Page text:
Exploring the Night Sky

Tuesday, August 20, 2019, 6:30 – 8:00pm

Have you ever looked up into the night sky and felt lost? Have you thought about buying a telescope but don’t even know how to find a single constellation? Dr. Kristine Larson, professor of astronomy at CCSU, will help you learn how to start exploring the night sky without expensive equipment. Registration is required.

Starry Night ~ Craft Program

Thursday, August 22, 2019, 6:30 – 8:00pm

Join us for a short film lecture on the life and art of Dutch Post-Impressionist painter, Vincent Willem van Gogh and then create your own work of art in his style. All materials will be provided. Registration required for this  adult( 18+)  program. The winners for the Adult/Teen Cheshire Library Summer Adventure will be revealed at the conclusion of this event.  Please have all bingo and reading logs in by August 17.

Books Over Coffee: The Great Gatsby doubleheader

Want to engage in great discussions about books? Meet new people? Eat lunch with friends? Join us for an adult monthly book club program called “Books Over Coffee.”  On the last Wednesday of every month from 12-1:30pm we’ll meet to discuss the selected title. You bring your lunch, we’ll provide the coffee and tea. We will read two books this month The Great Gatsby by F. Scott Fitzgerald and Careless People: Murder, Mayhem, and the Invention of The Great Gatsby by Sarah Churchwell. Copies will be available to check out. Registration is required.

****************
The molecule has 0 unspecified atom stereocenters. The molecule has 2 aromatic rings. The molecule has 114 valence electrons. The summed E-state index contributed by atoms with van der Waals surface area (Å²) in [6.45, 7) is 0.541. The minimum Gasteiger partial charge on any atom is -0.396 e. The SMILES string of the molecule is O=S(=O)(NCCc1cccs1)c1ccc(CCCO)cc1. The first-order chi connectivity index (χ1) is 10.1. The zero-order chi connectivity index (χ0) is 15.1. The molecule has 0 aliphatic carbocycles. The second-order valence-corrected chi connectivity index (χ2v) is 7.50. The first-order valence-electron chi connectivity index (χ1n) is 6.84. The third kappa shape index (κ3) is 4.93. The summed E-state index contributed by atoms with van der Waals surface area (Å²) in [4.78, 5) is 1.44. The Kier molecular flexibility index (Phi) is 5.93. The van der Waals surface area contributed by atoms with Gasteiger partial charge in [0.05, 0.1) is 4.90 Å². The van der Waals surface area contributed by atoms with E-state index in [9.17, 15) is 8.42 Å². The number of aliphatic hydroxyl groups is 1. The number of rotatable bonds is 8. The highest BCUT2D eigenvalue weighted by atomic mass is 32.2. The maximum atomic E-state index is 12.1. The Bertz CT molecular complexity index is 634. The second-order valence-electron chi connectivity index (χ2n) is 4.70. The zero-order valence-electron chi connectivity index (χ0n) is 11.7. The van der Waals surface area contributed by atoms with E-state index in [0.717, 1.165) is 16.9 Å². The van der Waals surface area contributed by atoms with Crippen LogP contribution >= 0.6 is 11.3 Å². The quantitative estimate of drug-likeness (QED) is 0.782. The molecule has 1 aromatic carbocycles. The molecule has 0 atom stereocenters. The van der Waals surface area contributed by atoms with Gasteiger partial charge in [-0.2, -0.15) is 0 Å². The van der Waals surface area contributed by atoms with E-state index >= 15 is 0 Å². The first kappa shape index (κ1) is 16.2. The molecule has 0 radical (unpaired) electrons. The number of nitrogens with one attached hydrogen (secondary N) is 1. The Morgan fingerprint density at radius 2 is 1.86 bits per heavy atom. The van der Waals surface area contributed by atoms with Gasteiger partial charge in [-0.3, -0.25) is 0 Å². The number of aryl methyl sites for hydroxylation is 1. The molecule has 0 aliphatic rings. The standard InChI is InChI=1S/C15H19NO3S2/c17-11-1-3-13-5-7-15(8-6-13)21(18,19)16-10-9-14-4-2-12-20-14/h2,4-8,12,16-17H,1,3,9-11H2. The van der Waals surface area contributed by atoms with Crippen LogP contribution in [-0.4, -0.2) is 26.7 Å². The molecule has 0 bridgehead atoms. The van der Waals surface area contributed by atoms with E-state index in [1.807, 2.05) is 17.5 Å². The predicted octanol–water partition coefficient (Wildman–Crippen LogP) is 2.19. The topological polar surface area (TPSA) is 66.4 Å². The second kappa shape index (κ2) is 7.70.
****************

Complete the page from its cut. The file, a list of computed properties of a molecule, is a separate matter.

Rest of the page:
Special Trivia Night : All Things Cheshire

Wednesday, August 28, 2019, 6:30 – 8:00pm

Join us for a special trivia night in honor of Cheshire being settled 325 years ago.  Come test your knowledge of all things Cheshire. Multiple choice answers will be available. Come by yourself or bring friends, test your knowledge from general categories including pop culture, current events, history, music, and of course literature! It’s all for pride, not prize. Registration required for this adult program. When registering please register entire group from one person to a max five people.

Jim Hawk Productions

Thursday, August 29, 2019, 6:00 – 8:00pm

Cheshire Connecticut’s independent filmmaker, James W. Hawk and guest host Ron Gagliardi will be screening five of his short films. Hawk’s films were all made in and around Cheshire. Registration is required. The evening’s program will include: